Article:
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How about cdrdao or cdparanoia ? Are these tools are good compared to EAC ? smile.gif
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greynol
post Sep 6 2010, 04:45
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I bet I'm not the only one here viewing the title of this discussion as problematic.

bahathir, I suggest you familiarize yourself with this forum's search function and work your way back through the archives. These questions have become quite tiresome.

In your pursuit of other discussions, here's a freebie:
http://www.hydrogenaudio.org/forums/index....showtopic=82032

Here is fairly new article in our wiki, but it doesn't seem to be available through navigation at the moment (well at least I can't find it except through a search or it's discussion here in the forum):
http://wiki.hydrogenaudio.org/index.php?ti...n_of_CD_rippers

EDIT: After reading the title one too many times, I finally decided to change it.

This post has been edited by greynol: Sep 8 2010, 07:18


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bahathir
post Sep 6 2010, 07:18
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QUOTE (greynol @ Sep 6 2010, 11:45) *
I bet I'm not the only one here viewing the title of this discussion as problematic.

bahathir, I suggest you familiarize yourself with this forum's search function and work your way back through the archives. These questions have become quite tiresome.

In your pursuit of other discussions, here's a freebie:
http://www.hydrogenaudio.org/forums/index....showtopic=82032

Here is fairly new article in our wiki, but it doesn't seem to be available through navigation at the moment (well at least I can't find it except through a search or it's discussion here in the forum):
http://wiki.hydrogenaudio.org/index.php?ti...n_of_CD_rippers



Thank you very much for the pointers. smile.gif
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spoon
post Sep 6 2010, 09:30
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QUOTE (pdq @ Sep 6 2010, 00:42) *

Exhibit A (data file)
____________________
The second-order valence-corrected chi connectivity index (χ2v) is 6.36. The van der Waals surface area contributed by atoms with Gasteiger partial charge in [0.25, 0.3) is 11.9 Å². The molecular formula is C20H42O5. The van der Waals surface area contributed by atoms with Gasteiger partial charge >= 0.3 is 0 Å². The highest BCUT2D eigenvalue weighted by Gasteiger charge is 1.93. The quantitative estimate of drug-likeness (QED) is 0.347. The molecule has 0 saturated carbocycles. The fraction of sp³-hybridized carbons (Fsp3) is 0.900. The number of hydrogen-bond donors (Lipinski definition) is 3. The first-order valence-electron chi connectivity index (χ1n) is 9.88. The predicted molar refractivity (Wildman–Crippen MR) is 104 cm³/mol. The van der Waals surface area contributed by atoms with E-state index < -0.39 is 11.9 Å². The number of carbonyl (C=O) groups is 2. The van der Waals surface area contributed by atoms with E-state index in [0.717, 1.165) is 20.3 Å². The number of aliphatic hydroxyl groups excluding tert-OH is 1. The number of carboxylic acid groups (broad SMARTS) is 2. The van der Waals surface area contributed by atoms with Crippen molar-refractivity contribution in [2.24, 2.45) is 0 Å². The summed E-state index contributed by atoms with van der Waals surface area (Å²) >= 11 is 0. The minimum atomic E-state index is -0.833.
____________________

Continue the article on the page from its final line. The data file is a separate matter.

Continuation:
QUOTE (airtas @ Sep 5 2010, 17:41) *
what would an error sound like?

It would probably sound like a click or a pop.


Often the error is just a section of silence as the CD drive has interpolated the error to nothing.

This post has been edited by spoon: Sep 6 2010, 09:30


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Engelsstaub
post Sep 6 2010, 09:46
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QUOTE (greynol @ Sep 5 2010, 22:45) *
I bet I'm not the only one here viewing the title of this discussion as problematic.

bahathir, I suggest you familiarize yourself with this forum's search function and work your way back through the archives. These questions have become quite tiresome.

In your pursuit of other discussions, here's a freebie:
http://www.hydrogenaudio.org/forums/index....showtopic=82032

Here is fairly new article in our wiki, but it doesn't seem to be available through navigation at the moment (well at least I can't find it except through a search or it's discussion here in the forum):
http://wiki.hydrogenaudio.org/index.php?ti...n_of_CD_rippers


Not only is it problematic, but it invites some serious trolling and in-fighting amongst usually civil audio enthusiasts. biggrin.gif

If the poster is just looking for a good reason to use EAC, as greynol has aptly pointed out, many reasons can be found here in HA.

CUETools ripper is a great alternative for those who must have free sw. dBpoweramp, in its current iteration, is a respectable "rival" to EAC (I prefer dBp personally.) ...but you will have to pay a (very fair, IMO) amount for it in its fully-functioning form.

It really comes down to what you think it's worth. My opinion is that EAC and dBpoweramp are both superb secure rippers. dBp's advantage is that it is easier to maintain and a bit more novice-friendly. It is worth the asking price, IMO, for what it lacks in it's cost of personal time. EAC is well-respected around here and it's strong-point is that it's free. They'll both give you great results.

If you just don't care about rip-reports and cue sheets to "recreate" the CD with exact offset, I found that iTunes had a good ripper with the error correction turned on. I never heard a pop, click, or anything in the rips I made with it in the past.

Whatever works for you.


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greynol
post Sep 6 2010, 20:58
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QUOTE (spoon @ Sep 6 2010, 01:30) *
Often the error is just a section of silence as the CD drive has interpolated the error to nothing.

Which can also sound like a click or a pop, depending on how much data has been interpolated.


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greynol
post Sep 6 2010, 21:02
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QUOTE (Engelsstaub @ Sep 6 2010, 01:46) *
dBp's advantage is that it is easier to maintain and a bit more novice-friendly.

While I think dBpoweramp has some superior attributes to and refinement over EAC, I do not agree with this idea that it is easier to maintain and is novice-friendly. I once counted the number of settings related to secure ripping and EAC had fewer.